Jackson Police Changing Roadblock Practices After Settlement With Residents

A mother and three children walked home in the rain after Jackson Police officers impounded their car at a roadblock earlier this year. Multiple Jackson residents filed against the City in February 2022 over JPD’s roadblock practices, leading to a settlement this week. At a press conference on Friday, one of the plaintiffs, Archie Skiffer, Jr., said the agreement is a victory for people like that family, whose story he shared with reporters.

The Mississippi Center for Justice and the MacArthur Justice Center, whose attorneys represented the plaintiffs, said “the City of Jackson and Police Chief James E. Davis agreed to overhaul its roadblock policies and submit to federal court enforcement” in a statement on the settlement on Thursday.

“During our canvassing efforts in South Jackson, (we learned) about a mother of three who had her vehicle towed and was forced to walk home with her children in the rain,” Skiffer said during the press conference. He also told the story of “a single mother who was relying on DoorDash because she didn’t have insurance” and who as a result was “spending this exorbitant amount of money on delivery services just to avoid a ticket.”

The settlement that the City of Jackson and Police Chief James Davis reached with five plaintiffs creates new roadblock policies for the City.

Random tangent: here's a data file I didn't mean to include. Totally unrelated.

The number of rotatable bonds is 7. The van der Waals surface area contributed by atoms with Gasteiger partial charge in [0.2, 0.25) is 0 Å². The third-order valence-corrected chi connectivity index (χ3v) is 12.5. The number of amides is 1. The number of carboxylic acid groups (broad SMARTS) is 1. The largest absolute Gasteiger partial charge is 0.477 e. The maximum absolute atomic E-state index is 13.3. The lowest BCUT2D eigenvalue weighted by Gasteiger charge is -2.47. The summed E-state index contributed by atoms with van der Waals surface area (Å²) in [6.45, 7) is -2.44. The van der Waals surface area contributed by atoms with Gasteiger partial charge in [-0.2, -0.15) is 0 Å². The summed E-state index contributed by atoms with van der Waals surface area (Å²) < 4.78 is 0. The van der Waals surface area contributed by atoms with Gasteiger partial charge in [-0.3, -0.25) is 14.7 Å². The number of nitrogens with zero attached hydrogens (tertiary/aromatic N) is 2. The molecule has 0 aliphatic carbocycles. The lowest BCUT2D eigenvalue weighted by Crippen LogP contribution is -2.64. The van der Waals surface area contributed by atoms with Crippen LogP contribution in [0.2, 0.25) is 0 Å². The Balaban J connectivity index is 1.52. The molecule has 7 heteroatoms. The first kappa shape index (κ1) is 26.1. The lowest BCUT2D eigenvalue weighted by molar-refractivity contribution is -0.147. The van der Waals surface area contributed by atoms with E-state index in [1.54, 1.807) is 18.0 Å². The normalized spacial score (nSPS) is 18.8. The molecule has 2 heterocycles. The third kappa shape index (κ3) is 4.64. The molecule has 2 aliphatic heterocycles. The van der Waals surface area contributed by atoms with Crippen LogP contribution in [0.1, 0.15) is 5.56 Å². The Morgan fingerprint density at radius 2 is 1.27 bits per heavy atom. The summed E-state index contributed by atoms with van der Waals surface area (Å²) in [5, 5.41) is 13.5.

On Friday, City of Jackson Communications Director Melissa F. Payne told the Mississippi that “the City has no comment at this time” when asked for a response to the settlement.

Five Jackson residents filed the class-action lawsuit against the City of Jackson and Police Chief James E. Davis in February, alleging that the policies resulted in the “disproportionate placement of vehicular roadblocks, or checkpoints, in majority-Black and low-income neighborhoods.” The lawsuit pointed specifically to a roadblock program known as “Ticket, Arrest, and Tow,” also known as TAT. U.S. Southern Mississippi District Court Judge Kristi H. Johnson signed the settlement agreement in the case on Oct. 5, 2022.

“I celebrate this victory with those two individuals and their households, and hopefully, this will reduce further harm, although the harm has already been caused

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